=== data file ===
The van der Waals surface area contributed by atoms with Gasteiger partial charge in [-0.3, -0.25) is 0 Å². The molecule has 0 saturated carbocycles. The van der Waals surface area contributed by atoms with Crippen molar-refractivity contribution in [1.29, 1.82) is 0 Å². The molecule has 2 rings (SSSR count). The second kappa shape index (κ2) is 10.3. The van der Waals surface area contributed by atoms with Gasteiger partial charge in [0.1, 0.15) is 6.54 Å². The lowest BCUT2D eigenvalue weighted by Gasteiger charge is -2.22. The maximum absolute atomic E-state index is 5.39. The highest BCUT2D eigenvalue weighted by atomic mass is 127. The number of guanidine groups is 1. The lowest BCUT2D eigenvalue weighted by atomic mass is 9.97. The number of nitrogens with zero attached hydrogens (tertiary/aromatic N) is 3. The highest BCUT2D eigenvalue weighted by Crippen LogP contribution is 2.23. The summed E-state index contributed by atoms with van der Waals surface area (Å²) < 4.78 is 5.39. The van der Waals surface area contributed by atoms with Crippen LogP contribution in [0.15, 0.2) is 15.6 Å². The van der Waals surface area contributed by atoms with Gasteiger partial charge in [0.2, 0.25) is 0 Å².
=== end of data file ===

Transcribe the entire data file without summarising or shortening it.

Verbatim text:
The van der Waals surface area contributed by atoms with Gasteiger partial charge in [-0.3, -0.25) is 0 Å². The molecule has 0 saturated carbocycles. The van der Waals surface area contributed by atoms with Crippen molar-refractivity contribution in [1.29, 1.82) is 0 Å². The molecule has 2 rings (SSSR count). The second kappa shape index (κ2) is 10.3. The van der Waals surface area contributed by atoms with Gasteiger partial charge in [0.1, 0.15) is 6.54 Å². The lowest BCUT2D eigenvalue weighted by Gasteiger charge is -2.22. The maximum absolute atomic E-state index is 5.39. The highest BCUT2D eigenvalue weighted by atomic mass is 127. The number of guanidine groups is 1. The lowest BCUT2D eigenvalue weighted by atomic mass is 9.97. The number of nitrogens with zero attached hydrogens (tertiary/aromatic N) is 3. The highest BCUT2D eigenvalue weighted by Crippen LogP contribution is 2.23. The summed E-state index contributed by atoms with van der Waals surface area (Å²) < 4.78 is 5.39. The van der Waals surface area contributed by atoms with Crippen LogP contribution in [0.15, 0.2) is 15.6 Å². The van der Waals surface area contributed by atoms with Gasteiger partial charge in [0.2, 0.25) is 0 Å².